Last year was a big one for criticizing men. Sometimes it was constructive if contentious, like the scrutiny applied to policing or various forms of sexual and domestic violence.
Other times, however, it was more gimmick than anything else. Take the "mansplaining" meme. The portmanteau of "man" and "explain" emerged a few years ago in response to an essay by Rebecca Solnit, who described meeting a man who tried to school her about a book she herself had written.
At first, the term was novel and catchy; some men, after all, are predisposed to assert their authority over others, and if those others happen to be women, well, the assertions can grow stronger. But as the term has grown in popularity, its meaning has expanded more or less into meaninglessness. As Kevin Hart pointed out in Salon last fall, mansplaining is rapidly becoming a term for any man saying anything at all.
In other words, Brian Williams doesn't just deliver the nightly news on NBC, he mansplains it. The plumber who tells you in elaborate detail about the extent of the damage? Mainsplainer. That waiter describing the specials even though you didn't ask? Mansplaining — and expecting a tip, no less.
But a watered-down definition isn't the only flaw in the mansplaining phenomenon. A bigger problem — at least according to my extensive and highly scientific anecdotal research — is that when it comes to unsolicited preaching, there's nothing a man can do that a woman can't do better.
I'm not talking about the stereotype of the woman who won't stop talking. Yes, one oft-cited study found that women spoke, on average, 13,000 more words per day than men. But that research has largely been debunked. More recent data show that although women tend to talk more when they're engaged in collaborative tasks, particularly in groups of five or fewer people (and presumably drinking wine together counts as a collaborative task), they do about the same amount of talking in regular day-to-day life.
Which means that men most likely can't have a monopoly on monologizing. If you don't believe me, try to think back on the last time you nodded frantically while waiting for someone to stop talking. Think of the last time this sequence of thoughts passed through your mind: I guess I should pay attention, since this person is an expert. Hmm, why do I feel like I'm being judged right now? Wait, did I give some indication that my life is a mess and that I need help? Why are we suddenly talking about juicing?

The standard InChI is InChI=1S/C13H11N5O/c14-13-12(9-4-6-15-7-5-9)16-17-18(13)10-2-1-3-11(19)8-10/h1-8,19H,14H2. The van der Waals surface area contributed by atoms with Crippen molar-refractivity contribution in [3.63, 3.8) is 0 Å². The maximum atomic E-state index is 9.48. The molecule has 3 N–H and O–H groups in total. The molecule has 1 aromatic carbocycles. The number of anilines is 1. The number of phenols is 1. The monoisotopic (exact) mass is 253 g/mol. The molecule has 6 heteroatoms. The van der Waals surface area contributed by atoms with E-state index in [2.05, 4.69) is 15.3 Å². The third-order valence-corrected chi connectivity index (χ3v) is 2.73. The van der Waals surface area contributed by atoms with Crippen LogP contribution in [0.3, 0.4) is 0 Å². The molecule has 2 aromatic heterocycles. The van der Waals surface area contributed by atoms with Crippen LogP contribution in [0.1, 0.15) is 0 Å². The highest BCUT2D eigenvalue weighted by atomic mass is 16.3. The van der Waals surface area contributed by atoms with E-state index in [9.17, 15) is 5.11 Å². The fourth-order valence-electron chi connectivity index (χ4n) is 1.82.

If this sounds familiar, chances are you were on the receiving end of what I can only think of as a lady lecture (if you can think of a better coinage, lay it on me). Like the mansplanation, the lady lecture is condescending, impervious to social cues and goes on too long. But unlike mansplaining, which is mostly a process of converting insecurity and social anxiety into tedious but essentially harmless hot air, lady lecturing imposes demands on the listener. It asks us not only to pay rapt attention but also to declare ourselves converts to whatever cause is being championed. It asks us to ensure the lecturer that we plan to run home and implement her advice about relationships/dog training/weight and that we can't believe our great luck to have run into her at this party/dog park/Pinkberry line.
Frankly, I'd rather listen to someone explain my own book to me.
The reality is that 'splaining is everywhere, and it's ultimately not gender specific. There's the gymsplainer, who interrupts your workout to offer unwanted tips about proper use of the abdominal trainer. There's the foodsplainer, who won't shut up about artisanal this and farm-to-table that. And I hardly need to mention the momsplainer, who assumes her particular parenting strategies are so uniquely effective that it would be downright ungenerous not to impart them on the playground as though she were delivering a TED talk.
Let's face it, the world is brimming with blustering, self-appointed experts. To suggest that men are more qualified for the designation than women is not only sexist but almost as tone deaf as categorizing everything that a man says as mansplaining. So maybe this will be the year we start to phase it out. Either that, or make the term a little more gender neutral. "Blowhard" might do just fine.